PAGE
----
Harvey Redgrave / Jun 2018
The social, economic and political effects of migration are inextricably interwoven into the fabric of Western Europe and its future. The flow of people across borders has been steadily growing since 2011, now hitting record levels according to the OECD.
While such immigration has brought significant economic and social benefits to receiving countries, the scale and speed of these flows have also raised some serious questions. There are social questions, relating to fears about the ability of some migrants to integrate within liberal democratic norms. There are economic questions about how certain economies have become so riven with skills shortages that they have become dependent on skills from abroad. There are distributional questions arising from evidence that low skilled workers may have seen their wages fall as a result of rising migration. And there are questions about the international architecture required to deal with the sorts of unprecedented movements of people that have been seen as a result of the refugee crisis.
There is barely a liberal democracy in existence today that has been untouched by political debate over immigration. It has uprooted governments, produced new parties and political alliances and divided communities and generations. Hostility to immigration was a major factor in the recent electoral successes of right-wing populist parties across Europe, including the National Front in France, which secured 34 per cent of the popular vote having made it through to the second-round run-off in the 2017 presidential election, the Alternative for Germany, which captured 13 per cent of the popular in the 2017 German parliamentary election, and the Northern League and the Five Start Movement in Italy, which between them won more than 50 per cent of the popular vote in Italy's 2018 general election and have now formed a government.
Why have policymakers, particularly those from established social democratic parties, struggled to articulate a credible policy agenda on immigration? Partly because they have felt conflicted; torn between a desire to open up opportunities for people from poor countries and the need to protect the poorest and most vulnerable groups in receiving countries; between the interests of individual migrants and the countries they leave behind; and between an understanding of migration's positive economic impacts and fears that it may make communities less cohesive. Confusion about how to weight these relative priorities has left policymakers divided and lacking a clear strategy for reform.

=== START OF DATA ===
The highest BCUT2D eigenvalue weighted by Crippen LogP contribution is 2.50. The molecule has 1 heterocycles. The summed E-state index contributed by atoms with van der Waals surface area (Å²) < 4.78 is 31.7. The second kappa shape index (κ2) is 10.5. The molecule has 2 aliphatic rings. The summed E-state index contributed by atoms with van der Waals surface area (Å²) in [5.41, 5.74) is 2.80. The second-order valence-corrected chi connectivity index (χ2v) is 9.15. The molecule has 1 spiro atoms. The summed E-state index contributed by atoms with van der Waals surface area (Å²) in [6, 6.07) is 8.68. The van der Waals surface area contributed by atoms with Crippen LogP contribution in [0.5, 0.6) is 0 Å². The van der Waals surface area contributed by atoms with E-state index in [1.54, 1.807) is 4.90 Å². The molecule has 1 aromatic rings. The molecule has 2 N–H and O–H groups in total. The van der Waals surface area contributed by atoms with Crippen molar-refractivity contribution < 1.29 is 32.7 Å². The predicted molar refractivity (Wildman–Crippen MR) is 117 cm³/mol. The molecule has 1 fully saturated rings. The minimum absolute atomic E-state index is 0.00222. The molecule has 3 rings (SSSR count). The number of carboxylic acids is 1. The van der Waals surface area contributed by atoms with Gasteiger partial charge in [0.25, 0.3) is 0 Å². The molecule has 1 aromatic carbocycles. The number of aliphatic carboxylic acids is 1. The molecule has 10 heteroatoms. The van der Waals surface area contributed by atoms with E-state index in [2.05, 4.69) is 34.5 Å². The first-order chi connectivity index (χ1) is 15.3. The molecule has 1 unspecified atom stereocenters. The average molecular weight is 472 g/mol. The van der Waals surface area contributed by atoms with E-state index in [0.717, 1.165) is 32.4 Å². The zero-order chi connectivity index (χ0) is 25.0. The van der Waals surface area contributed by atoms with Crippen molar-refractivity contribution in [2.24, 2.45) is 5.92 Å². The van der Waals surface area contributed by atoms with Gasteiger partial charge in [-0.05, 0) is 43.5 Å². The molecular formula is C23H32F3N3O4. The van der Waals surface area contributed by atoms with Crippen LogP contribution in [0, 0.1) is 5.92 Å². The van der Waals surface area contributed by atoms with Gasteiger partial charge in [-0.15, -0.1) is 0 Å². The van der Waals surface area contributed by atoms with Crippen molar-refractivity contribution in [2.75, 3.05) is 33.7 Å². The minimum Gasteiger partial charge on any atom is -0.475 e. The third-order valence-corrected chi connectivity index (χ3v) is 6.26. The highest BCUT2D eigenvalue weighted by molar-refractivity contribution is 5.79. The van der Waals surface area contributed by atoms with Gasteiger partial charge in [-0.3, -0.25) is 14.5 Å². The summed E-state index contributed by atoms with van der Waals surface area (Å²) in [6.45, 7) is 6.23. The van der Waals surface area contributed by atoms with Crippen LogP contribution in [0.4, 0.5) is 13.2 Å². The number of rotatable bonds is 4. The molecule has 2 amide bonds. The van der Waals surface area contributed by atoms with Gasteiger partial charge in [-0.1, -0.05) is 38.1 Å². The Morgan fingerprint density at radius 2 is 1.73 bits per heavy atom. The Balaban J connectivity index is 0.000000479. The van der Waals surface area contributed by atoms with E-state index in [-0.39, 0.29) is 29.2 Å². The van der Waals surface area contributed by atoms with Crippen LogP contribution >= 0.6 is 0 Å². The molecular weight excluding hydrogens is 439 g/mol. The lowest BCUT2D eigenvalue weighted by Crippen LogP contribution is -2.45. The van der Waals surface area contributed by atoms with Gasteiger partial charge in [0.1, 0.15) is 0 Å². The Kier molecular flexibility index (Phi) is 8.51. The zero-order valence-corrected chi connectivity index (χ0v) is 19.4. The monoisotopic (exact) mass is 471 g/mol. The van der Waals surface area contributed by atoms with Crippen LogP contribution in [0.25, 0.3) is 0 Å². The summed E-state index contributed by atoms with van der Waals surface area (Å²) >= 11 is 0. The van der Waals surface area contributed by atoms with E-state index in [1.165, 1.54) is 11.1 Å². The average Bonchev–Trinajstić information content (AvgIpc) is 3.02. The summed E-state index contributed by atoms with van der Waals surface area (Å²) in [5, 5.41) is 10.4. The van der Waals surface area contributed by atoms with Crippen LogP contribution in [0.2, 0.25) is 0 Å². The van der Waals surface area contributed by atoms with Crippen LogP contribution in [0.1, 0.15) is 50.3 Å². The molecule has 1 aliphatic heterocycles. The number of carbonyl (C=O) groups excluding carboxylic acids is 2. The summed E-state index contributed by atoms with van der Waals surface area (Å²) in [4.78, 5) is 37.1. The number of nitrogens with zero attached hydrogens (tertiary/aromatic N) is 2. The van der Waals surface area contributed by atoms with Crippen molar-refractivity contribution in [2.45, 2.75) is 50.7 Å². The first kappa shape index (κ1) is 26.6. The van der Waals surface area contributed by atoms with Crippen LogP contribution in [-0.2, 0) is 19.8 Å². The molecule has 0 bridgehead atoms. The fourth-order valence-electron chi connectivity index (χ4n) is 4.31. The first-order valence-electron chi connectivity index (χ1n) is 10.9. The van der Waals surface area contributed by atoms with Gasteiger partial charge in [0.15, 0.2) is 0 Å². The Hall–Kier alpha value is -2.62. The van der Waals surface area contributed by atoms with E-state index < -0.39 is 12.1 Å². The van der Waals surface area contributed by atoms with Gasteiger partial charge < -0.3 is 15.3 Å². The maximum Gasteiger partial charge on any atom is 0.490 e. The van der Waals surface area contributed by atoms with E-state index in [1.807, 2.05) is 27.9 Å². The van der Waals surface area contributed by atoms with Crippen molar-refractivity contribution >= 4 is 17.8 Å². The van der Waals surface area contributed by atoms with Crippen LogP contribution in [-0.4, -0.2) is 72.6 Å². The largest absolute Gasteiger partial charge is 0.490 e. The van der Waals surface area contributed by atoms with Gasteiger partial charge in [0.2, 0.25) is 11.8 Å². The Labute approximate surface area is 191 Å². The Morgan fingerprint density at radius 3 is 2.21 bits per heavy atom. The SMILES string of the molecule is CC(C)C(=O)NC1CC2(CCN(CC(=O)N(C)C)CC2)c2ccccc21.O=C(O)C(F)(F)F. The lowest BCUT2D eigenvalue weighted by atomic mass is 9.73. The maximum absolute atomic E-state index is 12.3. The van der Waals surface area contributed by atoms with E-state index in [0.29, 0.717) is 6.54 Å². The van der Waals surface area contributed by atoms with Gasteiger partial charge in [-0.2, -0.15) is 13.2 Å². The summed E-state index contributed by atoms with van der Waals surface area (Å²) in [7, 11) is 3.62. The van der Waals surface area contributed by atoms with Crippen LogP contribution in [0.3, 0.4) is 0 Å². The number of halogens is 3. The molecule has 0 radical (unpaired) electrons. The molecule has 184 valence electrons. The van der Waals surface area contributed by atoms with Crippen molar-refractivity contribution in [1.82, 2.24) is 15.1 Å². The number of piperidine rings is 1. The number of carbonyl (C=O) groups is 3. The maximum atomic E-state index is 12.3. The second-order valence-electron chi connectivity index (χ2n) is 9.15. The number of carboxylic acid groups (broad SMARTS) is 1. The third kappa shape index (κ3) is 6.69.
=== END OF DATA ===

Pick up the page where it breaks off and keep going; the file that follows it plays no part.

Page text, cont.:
A second, related reason is that policymakers have often been frightened to engage with the issue, for fear of deepening divisions or pandering to irrational fears. This has had two damaging consequences. The first is that there has been a vacuum at the centre of politics, meaning that the most prominent voices have been extreme ones. The second is that the genuine tensions and trade-offs that lie at the heart of migration policy have all too often been glossed over or ignored by mainstream politics. Poor quality policies are a reflection of the increasingly polarised nature of political debate.
This has to change. It is no longer enough to complain about the false promises of populists: progressives have an obligation to set out a position on immigration that can secure public consent backed up by credible policies.
What might that look like?
A new progressive framework for immigration would have three pillars. First, meaningful control. Over the last decade citizens have lost confidence in how governments have managed immigration, as a result of broken promises and a perceived lack of democratic accountability. An important objective is therefore to ensure that policymakers take steps to exercise meaningful control, keeping the pace and pattern of inflows manageable and tackling illegal migration, with proper accountability for how decisions are made
Second, maximising economic benefits. Too often immigration policy has been developed in isolation from broader economic policy. But they are inextricably linked. An important objective is therefore to ensure that the immigration system is aligned with a modern industrial strategy, plugging skills shortages in strategically important sectors of the economy. That means governments must be able to proactively attract the types of migrants that will most enhance economic productivity, rather than lumping all migration together into a single homogeneous bloc.
Third, solidarity. In a world of rapid population change, governments need to ensure immigration policy is designed to support, rather than undermine social integration at home, providing greater clarity on the expectations placed on new arrivals and sufficient pathways to citizenship. At the same time governments must avoid begger-my-neighbour approaches to global migratory flows, including the movement of refugees, working in partnership with other governments and meeting their humanitarian commitments at the international level.
An immigration policy anchored in those objectives would have radical implications for the future of policy: a system of digital identity verification to tackle illegal migration; the adoption of Canadian-style human capital points based systems, labour market reforms to reduce exploitation in the workplace; and a comprehensive national strategy for social integeation to drive greater social contact and encourage an inclusive (civic) citizenship. They are policies which would balance principle with pragmatism - providing the basis of a political strategy that can secure long lasting reform - reducing the scope for populists to use immigration as a tool to sow fear and division. That is surely an aspiration worth fighting for.